Over the last few decades, researchers have gained a much deeper understanding of Alzheimer’s disease, its pathology, and the underlying mechanisms of the disease. The growing knowledge of Alzheimer’s disease has paved the way for many promising avenues for treatments and therapies, creating a more robust and diverse pipeline of drugs to target a breadth of identified mechanisms. We have moved beyond treating the symptoms of Alzheimer's disease and are on the path to treating the disease at its core.
An incredibly promising Alzheimer’s research pipeline is emerging. Currently, there are 208 active Alzheimer’s clinical trials, including a whopping 118 trials evaluating disease-modifying therapies. However, pharmaceutical companies face many challenges and barriers that contribute to failed clinical trials. As much as 94.1% of drug-based neurological disease clinical trials fail—however, this doesn’t necessarily mean all of the failed drugs were ineffective. Many believe that failed drug-based neurological disease trials stem largely from unreliable data.
Let’s take a deeper look into pivotal clinical trials for Alzheimer’s disease drugs, common challenges with early-stage clinical trial drug development for Alzheimer’s disease, and how these challenges may be solved through a precision approach.
Aducanumab (Aduhelm) was the first FDA-approved treatment for Alzheimer’s disease to enter the market since 2003 and is the first in the monoclonal antibody therapy class. Following the approval of Aducanumab, several other emerging amyloid-related therapies are beginning to be pushed forward. Biogen and Eisai’s treatment, Lecanebab, and Eli Lilly and Company’s treatment, Donanemab, both received the FDA’s Breakthrough Therapy designation for the treatment of Alzheimer’s.
According to the Alzheimer’s Drug Discovery Foundation’s 2021 Alzheimer’s clinical trial report, a vast range of targets, as well as a growing list of therapy types, are currently in the pipeline, and 77% of the 118 disease-modifying trials have novel targets other than amyloid or tau. New targets in disease-modifying therapies include neuroprotection, inflammation, mitochondria and metabolic dysfunction, vascular disease, synaptic activity and neurotransmitters, and genetics and epigenetics.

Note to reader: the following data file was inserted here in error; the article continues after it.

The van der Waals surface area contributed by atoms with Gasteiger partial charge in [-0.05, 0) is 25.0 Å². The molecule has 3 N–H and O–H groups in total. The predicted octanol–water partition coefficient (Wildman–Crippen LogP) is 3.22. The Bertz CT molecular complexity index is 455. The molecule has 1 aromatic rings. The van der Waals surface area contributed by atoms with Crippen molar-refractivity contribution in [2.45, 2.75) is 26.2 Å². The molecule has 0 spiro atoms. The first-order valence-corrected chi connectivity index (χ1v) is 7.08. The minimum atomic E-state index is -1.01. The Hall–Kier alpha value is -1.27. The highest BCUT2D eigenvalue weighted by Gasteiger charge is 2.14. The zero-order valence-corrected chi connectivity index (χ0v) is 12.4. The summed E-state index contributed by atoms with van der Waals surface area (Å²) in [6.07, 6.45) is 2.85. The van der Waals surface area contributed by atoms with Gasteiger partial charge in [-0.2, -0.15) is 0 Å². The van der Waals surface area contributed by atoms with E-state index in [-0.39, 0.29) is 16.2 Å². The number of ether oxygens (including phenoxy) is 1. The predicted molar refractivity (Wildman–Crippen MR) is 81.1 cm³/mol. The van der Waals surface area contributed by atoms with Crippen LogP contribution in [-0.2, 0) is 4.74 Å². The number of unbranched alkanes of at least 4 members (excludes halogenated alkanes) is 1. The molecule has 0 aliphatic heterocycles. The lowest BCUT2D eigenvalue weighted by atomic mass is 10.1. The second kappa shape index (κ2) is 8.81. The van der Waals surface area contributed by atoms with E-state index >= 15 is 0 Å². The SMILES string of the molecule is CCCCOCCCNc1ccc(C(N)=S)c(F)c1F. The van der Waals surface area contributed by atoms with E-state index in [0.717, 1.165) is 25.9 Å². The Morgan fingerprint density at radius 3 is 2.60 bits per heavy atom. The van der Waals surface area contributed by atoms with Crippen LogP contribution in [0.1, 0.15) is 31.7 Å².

The wide range of targets opens the door to a more precise, personalized approach to treating Alzheimer’s disease. Every individual’s neurocognitive domain functions are affected uniquely in the presence of Alzheimer’s, meaning the treatment pathways will also likely be unique. Utilizing multiple effective treatments personalized to an individual’s unique impairments will allow for more individualized and more effective treatment and care.
While the potential of emerging drugs and therapies for Alzheimer’s disease progresses rapidly, diagnostics tools and methods for robust monitoring of neurocognitive function for clinical trials remain rather outdated, driving subject recruitment costs through the roof, prolonging timelines for early-stage clinical trial drug development for Alzheimer’s, and contributing to clinical trial failures. Common challenges in early-stage clinical trial drug development for Alzheimer’s disease occur during subject selection and longitudinal monitoring of neurocognitive changes within subjects.
Subject screening and recruitment for clinical trials for Alzheimer’s disease is currently very cost-inefficient due to a lack of precision diagnosis. To determine subject eligibility, many early-stage Alzheimer’s drug clinical trials require expensive positron emission (PET) scans or invasive cerebrospinal fluid analyses as a part of the key inclusion criteria to establish protein levels, such as beta-amyloid and tau. As there can be hundreds or even thousands of potential subjects, the screening and selection process can skyrocket clinical trial expenses.
Unfortunately, costly imaging and diagnostic procedures have been the standard for this process, as there has been a lack of reliable measurement tools available to understand precisely where potential subjects lie on a disease continuum, meaning pharmaceutical companies lack tools to narrow the subject pool before completing hundreds or thousands of costly PET scans.
Expensive imaging techniques, such as PET scans and magnetic resonance imaging, used to visualize changes within the brain are also commonly utilized as a primary outcome to assess drug efficacy. However, protein levels in the brain, for example, may not be the best indicator of whether or not an Alzheimer’s subject has improved. Neither brain imaging nor traditional neurocognitive assessments have the data granularity or ecological validity to truly understand a drug’s impact on the subject’s true brain function and ability to complete Activities of Daily Living (ADLs).
Altoida’s mission is to accelerate and improve drug development, neurological disease research, and patient care. To learn more about our precision-neurology platform and app-based medical device, contact us!